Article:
Lifestyle Wellbeing

Science-Backed Uses For Essential Oils

5 Science-Backed Uses For Essential Oils

People online make big claims about the benefits of essential oils. Some believable, some outlandish, and a whole lot of pseudo-science.

Some sources state that essential oils can cure sleep disturbances, alleviate depression and heal PCOS. But how much of these claims are true? Well, as it goes, there’s more to the medicinal world of essential oils than you might realise.

I’d hate to find out how much money I’ve spent in health shops over the years, but although I’ve curbed habit for expensive healthy treats and skincare products, I still like to treat myself to a bottle of essential oil now and again. I want my home fragrance to inspire me for whatever is planned that day: When I wake up in the morning, I’ll burn a citrus scented oil to liven up the place, and in the evening I’ll burn something warmer and more soothing to relax.

Beyond simply enjoying the scents the oils give off, I’d never taken the – sometimes outrageous – medicinal claims about essential oils seriously. It turns out though that there is growing body of medical and psychological research being compiled on essential oils.

That being said, there is still much work to be done. There are no official medical guidelines on the safe use of essential oils so it’s important to make sure that you understand how to use them correctly at home. Definitely don’t go taking spoonfuls of the stuff or rubbing it in to your skin or eyes neat. Some oils can burn and need to be diluted with a carrier oil or butter first. Outlets like New Directions Aromatics Essential Oils have a good range of raw materials for mixing, as well as tubs and bottles for storage.


5 Science-Backed Uses For Essential Oils.

Mood and Behaviour

It’s no surprise that smells can influence your mood. Anyone who’s ever walked within a mile of an Abercrombie and Fitch on a Saturday afternoon has experienced first hand how brands use fragrances to change your mood in an attempt to pry your purse open. In the case of Abercrombie though, the practice backfired and they ended up making people more anxious. Maybe they should have used essential oils instead, as time and again studies show that aromatherapy can decrease anxiety symptoms.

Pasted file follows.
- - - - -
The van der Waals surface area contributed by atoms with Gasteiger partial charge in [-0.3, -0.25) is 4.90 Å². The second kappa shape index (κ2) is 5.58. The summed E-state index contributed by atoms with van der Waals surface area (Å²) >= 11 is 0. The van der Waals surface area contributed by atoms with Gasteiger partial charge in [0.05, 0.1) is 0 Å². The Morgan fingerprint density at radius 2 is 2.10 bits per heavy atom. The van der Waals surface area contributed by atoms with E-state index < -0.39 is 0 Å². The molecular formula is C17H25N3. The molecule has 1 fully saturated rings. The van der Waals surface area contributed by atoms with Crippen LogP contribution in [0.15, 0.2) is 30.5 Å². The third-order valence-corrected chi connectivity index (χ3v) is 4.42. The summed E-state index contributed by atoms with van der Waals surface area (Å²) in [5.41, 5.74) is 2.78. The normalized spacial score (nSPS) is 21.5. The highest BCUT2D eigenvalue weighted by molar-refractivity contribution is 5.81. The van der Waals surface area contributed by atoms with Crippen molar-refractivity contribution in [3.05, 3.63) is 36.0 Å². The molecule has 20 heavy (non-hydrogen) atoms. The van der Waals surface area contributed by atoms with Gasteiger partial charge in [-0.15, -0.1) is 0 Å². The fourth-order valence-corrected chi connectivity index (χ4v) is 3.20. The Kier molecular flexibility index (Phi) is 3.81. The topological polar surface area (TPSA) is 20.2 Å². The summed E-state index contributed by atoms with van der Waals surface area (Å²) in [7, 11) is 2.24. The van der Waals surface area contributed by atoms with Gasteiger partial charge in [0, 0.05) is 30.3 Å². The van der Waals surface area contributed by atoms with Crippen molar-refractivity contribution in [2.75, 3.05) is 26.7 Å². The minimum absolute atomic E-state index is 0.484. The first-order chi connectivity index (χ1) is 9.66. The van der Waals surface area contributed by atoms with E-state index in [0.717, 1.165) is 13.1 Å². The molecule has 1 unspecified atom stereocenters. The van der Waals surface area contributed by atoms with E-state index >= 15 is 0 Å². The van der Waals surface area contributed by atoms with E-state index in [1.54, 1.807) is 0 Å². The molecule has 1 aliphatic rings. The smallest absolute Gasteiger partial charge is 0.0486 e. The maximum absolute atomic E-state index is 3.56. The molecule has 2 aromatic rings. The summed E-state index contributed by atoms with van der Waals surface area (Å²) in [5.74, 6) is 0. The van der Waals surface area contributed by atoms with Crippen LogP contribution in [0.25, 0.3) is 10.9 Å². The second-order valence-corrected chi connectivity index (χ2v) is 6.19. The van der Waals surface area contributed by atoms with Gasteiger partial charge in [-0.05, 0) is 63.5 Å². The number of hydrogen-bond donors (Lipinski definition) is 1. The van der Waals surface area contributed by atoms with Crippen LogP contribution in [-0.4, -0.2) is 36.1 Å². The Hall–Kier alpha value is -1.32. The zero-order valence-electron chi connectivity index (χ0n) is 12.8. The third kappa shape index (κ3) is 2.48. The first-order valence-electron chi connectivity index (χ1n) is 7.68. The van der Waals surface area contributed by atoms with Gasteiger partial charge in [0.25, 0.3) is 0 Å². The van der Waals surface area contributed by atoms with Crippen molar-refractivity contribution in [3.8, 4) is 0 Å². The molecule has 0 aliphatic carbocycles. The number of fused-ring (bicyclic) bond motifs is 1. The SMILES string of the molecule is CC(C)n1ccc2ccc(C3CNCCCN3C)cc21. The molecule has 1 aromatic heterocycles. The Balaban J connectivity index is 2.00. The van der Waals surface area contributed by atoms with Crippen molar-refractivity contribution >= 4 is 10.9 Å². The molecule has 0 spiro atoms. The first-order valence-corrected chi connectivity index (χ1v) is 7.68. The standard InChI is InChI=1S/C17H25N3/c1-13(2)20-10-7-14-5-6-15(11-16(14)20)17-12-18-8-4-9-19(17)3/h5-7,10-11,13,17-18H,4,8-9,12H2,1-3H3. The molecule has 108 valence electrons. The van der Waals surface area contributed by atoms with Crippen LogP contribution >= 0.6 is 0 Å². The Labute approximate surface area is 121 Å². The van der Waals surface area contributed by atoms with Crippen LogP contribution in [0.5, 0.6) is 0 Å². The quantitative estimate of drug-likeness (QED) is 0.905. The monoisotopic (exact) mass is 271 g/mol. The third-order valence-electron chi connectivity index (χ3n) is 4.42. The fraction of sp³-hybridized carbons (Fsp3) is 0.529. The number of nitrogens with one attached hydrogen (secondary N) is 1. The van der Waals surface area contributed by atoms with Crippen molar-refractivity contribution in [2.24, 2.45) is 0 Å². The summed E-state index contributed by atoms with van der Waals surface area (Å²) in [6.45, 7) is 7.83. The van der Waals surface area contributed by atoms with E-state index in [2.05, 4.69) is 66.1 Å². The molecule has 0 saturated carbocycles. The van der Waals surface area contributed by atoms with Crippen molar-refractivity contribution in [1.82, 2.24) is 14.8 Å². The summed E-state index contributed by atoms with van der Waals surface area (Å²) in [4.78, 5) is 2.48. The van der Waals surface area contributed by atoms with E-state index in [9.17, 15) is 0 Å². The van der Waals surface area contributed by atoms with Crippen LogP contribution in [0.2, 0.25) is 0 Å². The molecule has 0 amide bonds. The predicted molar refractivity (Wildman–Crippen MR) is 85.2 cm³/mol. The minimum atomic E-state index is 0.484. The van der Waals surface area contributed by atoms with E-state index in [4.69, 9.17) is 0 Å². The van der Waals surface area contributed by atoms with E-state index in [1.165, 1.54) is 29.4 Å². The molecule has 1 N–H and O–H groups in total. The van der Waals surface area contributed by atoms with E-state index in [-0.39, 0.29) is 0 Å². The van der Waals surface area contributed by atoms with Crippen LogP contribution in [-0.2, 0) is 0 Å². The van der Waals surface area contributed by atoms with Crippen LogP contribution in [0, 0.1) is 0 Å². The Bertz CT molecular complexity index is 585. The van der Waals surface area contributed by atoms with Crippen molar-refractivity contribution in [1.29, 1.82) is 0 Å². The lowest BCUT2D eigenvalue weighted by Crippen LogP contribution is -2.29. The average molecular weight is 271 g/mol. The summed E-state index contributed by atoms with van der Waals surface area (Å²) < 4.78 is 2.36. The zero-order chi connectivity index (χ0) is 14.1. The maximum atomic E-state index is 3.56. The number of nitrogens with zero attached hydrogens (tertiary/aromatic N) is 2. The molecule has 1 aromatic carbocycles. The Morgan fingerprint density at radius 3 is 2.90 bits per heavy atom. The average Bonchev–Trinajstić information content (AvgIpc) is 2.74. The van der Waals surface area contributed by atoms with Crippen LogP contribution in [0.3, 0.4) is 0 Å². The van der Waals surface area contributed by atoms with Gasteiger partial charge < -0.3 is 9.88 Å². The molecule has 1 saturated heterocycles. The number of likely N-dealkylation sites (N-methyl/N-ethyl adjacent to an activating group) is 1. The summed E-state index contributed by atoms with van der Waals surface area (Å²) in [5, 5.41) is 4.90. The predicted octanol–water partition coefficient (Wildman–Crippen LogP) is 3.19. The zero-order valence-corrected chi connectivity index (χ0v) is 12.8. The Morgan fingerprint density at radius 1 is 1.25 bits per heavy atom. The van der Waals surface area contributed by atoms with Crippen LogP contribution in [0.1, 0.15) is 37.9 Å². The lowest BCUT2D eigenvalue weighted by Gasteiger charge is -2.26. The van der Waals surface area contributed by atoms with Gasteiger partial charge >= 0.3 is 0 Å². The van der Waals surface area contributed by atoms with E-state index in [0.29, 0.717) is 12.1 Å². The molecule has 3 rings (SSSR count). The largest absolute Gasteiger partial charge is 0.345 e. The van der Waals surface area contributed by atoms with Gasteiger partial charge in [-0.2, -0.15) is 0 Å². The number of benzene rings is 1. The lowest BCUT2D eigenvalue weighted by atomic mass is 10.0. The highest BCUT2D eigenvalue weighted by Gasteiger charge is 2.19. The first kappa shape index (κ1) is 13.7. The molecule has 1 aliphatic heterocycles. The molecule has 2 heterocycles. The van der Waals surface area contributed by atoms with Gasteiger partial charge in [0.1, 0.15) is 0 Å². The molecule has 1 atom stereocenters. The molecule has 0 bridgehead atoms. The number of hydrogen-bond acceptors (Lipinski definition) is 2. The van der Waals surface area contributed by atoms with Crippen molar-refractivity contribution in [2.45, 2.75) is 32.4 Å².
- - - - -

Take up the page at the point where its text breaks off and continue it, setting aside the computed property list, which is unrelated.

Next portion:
One study focused on the stress levels of hospital staff. The researchers gave staff a roll-on containing a mixture of 12 oils to apply 3 times a day. The result was that a large majority were able to control stress levels without any other treatment.

A study in March of this year showed that aromatherapy can reduce stress in the workplace by balancing the autonomic nervous system – that’s the system that takes care of all of those important bodily functions we need in order to survive, but most of the time don’t even notice; like breathing, heart beat etc.



Anise oil, Curcumin and Fennel Essential Oil, Lemon balm and coriander have all been used in recent IBS research, and the results are promising for sufferers, but more trials are needed before these oils are cleared as medical treatments.

However, peppermint oil has been treating IBS for ages. The NHS website has an informative write-up on how it can help sooth bloating and cramps. Make sure to learn how to prepare this treatment though or you could end up feeling even worse with an itchy backside!


Hair Loss

You all know about my PCOS hairloss so I was excited to learn about a study that showed how rosemary oil could work as effectively as Rogaine 2% Minoxidil. Increasing hair count in androgenetic alopecia patients. Researched noted a significant increase after 6 months of usage. Do your research though! Rosemary oil needs to be diluted.


Head Lice

Although larger studies are needed to confirm this claim, early research has shown Tea Tree oil to be just as effective as an over the counter nit-busting pharmaceutical product. I would personally always go with the medicated product when it comes to lice, but this would be useful if I couldn’t get to the shops.


Super Bugs

It’s long been known that essential oils kill deadly bacteria such as MRSA. An antibacterial hand-gel of thyme and lemongrass showed to be effective against fighting MRSA in this study.


There’s no doubting that researchers believe in the power of essential oils, and these results back up their beliefs, but more clinical funding is needed before we can get the solid facts. This is proving difficult though, as essential oils are a naturally occurring treatment, meaning they can’t be patented. Meaning the organisations that could afford to fund trials have no interest because there would be no profit in doing so.


What are your thoughts? I want to hear about any success stories you’ve had with essential oils. 🙂



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